Are you thinking ahead of all there is to come? You’re not alone.
Let’s dive in and discover animals that think of the future.
When you rely on 10kcal a day to get by, you go above and beyond to make sure your next meal isn’t far away – at least you do if you’re a Black-capped Chickadee.
During the late summer and fall, Chickadees begin to stow away food for later, only to relocate their cache in another location. In a single day, Chickadees might hide away hundreds of morsels. What’s remarkable, is they can remember precisely where they’ve planted their food for up to 28 days after hiding them away – and a single Chickadee can have thousands of reserve locations.
Not only are they able to remember where they’ve stored their various seeds and food items, but they can also recall which caches they’ve emptied. As the temperature dips, they hunt for caches storing fattening food like sunflower seeds, peanuts and suet.
Do rats strategize ways to access food in the future? That’s what researcher Hugo J Spiers sought to find out in a 2015 study University College.
It turns out, they do. Spiers and his team of researchers placed rats on a straight track with a t-junction ahead. On one branch, they stored food and on the other nothing. Much, I’m sure, to the rats’ chagrin, both branches were blocked by a clear barrier – stopping the rats from accessing the food. Researchers gave the rats some time to try to figure it out how to access the food, and then removed them to spend an hour in a sleep chamber.
And then the magic began. While the rats rested, their brain activity linked to navigation fired up – essentially these rats were dreaming up how they could find a pathway to the food they were unable to reach in their waking hours. “What’s surprising here is that we see the hippocampus planning for the future, actually rehearsing totally novel journeys that the animals need to take in order to reach the food,” says Spiers. Worried the rats never got their munchies? Don’t fret! While the rats rested, researchers removed the barrier, and subsequently brought the rats back to the track and allowed them to reach the food.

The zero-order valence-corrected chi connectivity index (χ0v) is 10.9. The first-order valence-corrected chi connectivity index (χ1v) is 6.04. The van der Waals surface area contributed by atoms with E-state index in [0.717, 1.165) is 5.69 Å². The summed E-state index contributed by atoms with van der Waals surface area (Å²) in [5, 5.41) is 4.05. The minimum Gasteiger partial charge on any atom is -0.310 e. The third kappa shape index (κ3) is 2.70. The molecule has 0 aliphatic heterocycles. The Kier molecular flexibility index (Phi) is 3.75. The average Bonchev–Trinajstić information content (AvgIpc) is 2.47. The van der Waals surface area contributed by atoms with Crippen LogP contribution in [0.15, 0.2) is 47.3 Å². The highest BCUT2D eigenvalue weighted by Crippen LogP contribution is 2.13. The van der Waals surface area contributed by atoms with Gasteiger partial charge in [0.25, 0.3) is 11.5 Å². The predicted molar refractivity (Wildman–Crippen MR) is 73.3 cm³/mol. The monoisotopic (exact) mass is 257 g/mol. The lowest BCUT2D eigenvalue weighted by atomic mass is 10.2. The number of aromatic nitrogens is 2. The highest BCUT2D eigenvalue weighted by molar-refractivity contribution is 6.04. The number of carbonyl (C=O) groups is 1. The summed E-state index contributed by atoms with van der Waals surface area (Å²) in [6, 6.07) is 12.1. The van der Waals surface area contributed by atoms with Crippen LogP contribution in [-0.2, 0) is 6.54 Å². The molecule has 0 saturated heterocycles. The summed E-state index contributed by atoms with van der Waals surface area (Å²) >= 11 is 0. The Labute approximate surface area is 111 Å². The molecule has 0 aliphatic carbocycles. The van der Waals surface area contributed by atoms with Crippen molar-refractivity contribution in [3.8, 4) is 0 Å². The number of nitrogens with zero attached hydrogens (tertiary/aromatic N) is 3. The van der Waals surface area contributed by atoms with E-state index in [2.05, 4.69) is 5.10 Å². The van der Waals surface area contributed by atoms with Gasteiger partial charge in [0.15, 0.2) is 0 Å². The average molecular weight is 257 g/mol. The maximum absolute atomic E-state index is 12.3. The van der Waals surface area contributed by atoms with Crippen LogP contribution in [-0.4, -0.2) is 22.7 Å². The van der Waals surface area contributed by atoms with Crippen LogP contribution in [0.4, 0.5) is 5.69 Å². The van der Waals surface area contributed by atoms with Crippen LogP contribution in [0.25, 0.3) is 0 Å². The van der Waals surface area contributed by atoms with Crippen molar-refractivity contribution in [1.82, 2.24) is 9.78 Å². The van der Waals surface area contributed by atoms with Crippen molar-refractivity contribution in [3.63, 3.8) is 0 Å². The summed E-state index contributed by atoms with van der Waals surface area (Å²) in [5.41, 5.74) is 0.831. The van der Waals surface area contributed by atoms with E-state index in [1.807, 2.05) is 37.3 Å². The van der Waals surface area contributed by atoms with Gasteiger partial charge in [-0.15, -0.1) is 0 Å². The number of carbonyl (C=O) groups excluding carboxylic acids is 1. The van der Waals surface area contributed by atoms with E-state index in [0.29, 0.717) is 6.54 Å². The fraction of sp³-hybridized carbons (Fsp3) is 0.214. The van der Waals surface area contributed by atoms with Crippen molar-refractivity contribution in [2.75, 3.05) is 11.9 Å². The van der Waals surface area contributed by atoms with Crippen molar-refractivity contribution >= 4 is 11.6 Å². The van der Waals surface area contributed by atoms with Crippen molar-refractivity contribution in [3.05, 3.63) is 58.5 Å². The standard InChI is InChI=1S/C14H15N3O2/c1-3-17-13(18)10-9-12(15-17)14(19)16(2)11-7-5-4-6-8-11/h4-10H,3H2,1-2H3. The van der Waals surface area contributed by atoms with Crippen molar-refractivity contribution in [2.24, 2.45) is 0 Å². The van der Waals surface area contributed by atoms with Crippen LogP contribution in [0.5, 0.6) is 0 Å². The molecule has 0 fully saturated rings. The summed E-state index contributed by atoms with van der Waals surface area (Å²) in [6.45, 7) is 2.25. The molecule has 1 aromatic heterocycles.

Researchers have known for years that Scrub Jays have a remarkable ability to remember where they’ve stored food. In fact, scrub jays can hide several thousand morsels of food every year and remember where each and every cache is located. Pretty incredible, right?
Dr. Nicola Clayton, a comparative psychologist at the University of Cambridge, wanted to find out just how remarkable their memories are. Did they just remember the locations they’d hid their food or did they recall the actual circumstances surrounding hiding the food? Knowing that Scrub Jays prefer larvae to peanuts (but only while the larvae are still fresh), Clayton conducted a study using these food sources, giving the birds both options to hide away. When the birds returned from caching the treats, she allowed one group of jays to return to the caches after four hours and another group to return to the caches after five days. She found that the amount of time the birds were parted from their food sources, impacted which food sources they’d scout out when they got the chance. The birds that only had to wait four hours to return to their caches – chose to dig up larvae (seeing that they’d still be fresh), while the birds that waited for five days – went straight for the peanut caches instead.
Not only were they able to think ahead about what quality of food they’ll chow down on, these amazing birds are also able to think ahead of their competition. Through generations of experience, a Scrub Jay knows that if another jay watches it hide a nut, there’s a good chance it’ll keep a mental note of where the nut was stashed, swoop in and then steal it. To avoid this, the first Scrub Jay will return to the location and move the nut to a secret location when the thief isn’t around. Smart birds!